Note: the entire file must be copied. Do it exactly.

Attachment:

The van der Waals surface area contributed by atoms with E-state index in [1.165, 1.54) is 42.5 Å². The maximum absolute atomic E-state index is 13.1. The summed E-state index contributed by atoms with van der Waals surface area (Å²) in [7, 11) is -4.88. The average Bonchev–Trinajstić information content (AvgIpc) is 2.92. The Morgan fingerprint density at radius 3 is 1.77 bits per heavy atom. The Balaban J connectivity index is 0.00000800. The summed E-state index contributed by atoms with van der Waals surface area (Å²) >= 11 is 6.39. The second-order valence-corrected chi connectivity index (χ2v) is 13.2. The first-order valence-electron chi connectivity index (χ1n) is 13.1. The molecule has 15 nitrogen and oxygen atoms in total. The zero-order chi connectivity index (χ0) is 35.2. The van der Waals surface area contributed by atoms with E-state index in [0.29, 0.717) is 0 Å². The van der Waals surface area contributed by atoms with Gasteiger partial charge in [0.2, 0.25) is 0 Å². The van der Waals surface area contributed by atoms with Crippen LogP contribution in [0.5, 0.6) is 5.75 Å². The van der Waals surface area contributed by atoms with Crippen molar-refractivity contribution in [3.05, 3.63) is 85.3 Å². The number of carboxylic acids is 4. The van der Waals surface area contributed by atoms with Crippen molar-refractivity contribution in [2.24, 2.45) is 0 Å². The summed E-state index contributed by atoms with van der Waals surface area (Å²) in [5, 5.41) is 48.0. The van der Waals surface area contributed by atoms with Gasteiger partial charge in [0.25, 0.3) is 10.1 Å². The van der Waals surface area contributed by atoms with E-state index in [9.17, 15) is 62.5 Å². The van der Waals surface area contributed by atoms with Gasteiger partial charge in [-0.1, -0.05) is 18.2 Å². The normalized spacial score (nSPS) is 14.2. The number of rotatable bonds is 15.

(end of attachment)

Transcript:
The van der Waals surface area contributed by atoms with E-state index in [1.165, 1.54) is 42.5 Å². The maximum absolute atomic E-state index is 13.1. The summed E-state index contributed by atoms with van der Waals surface area (Å²) in [7, 11) is -4.88. The average Bonchev–Trinajstić information content (AvgIpc) is 2.92. The Morgan fingerprint density at radius 3 is 1.77 bits per heavy atom. The Balaban J connectivity index is 0.00000800. The summed E-state index contributed by atoms with van der Waals surface area (Å²) >= 11 is 6.39. The second-order valence-corrected chi connectivity index (χ2v) is 13.2. The first-order valence-electron chi connectivity index (χ1n) is 13.1. The molecule has 15 nitrogen and oxygen atoms in total. The zero-order chi connectivity index (χ0) is 35.2. The van der Waals surface area contributed by atoms with E-state index in [0.29, 0.717) is 0 Å². The van der Waals surface area contributed by atoms with Gasteiger partial charge in [0.2, 0.25) is 0 Å². The van der Waals surface area contributed by atoms with Crippen LogP contribution in [0.5, 0.6) is 5.75 Å². The van der Waals surface area contributed by atoms with Crippen molar-refractivity contribution in [3.05, 3.63) is 85.3 Å². The number of carboxylic acids is 4. The van der Waals surface area contributed by atoms with Crippen molar-refractivity contribution in [2.24, 2.45) is 0 Å². The summed E-state index contributed by atoms with van der Waals surface area (Å²) in [5, 5.41) is 48.0. The van der Waals surface area contributed by atoms with Gasteiger partial charge in [0.25, 0.3) is 10.1 Å². The van der Waals surface area contributed by atoms with E-state index in [9.17, 15) is 62.5 Å². The van der Waals surface area contributed by atoms with Gasteiger partial charge in [-0.1, -0.05) is 18.2 Å². The normalized spacial score (nSPS) is 14.2. The number of rotatable bonds is 15.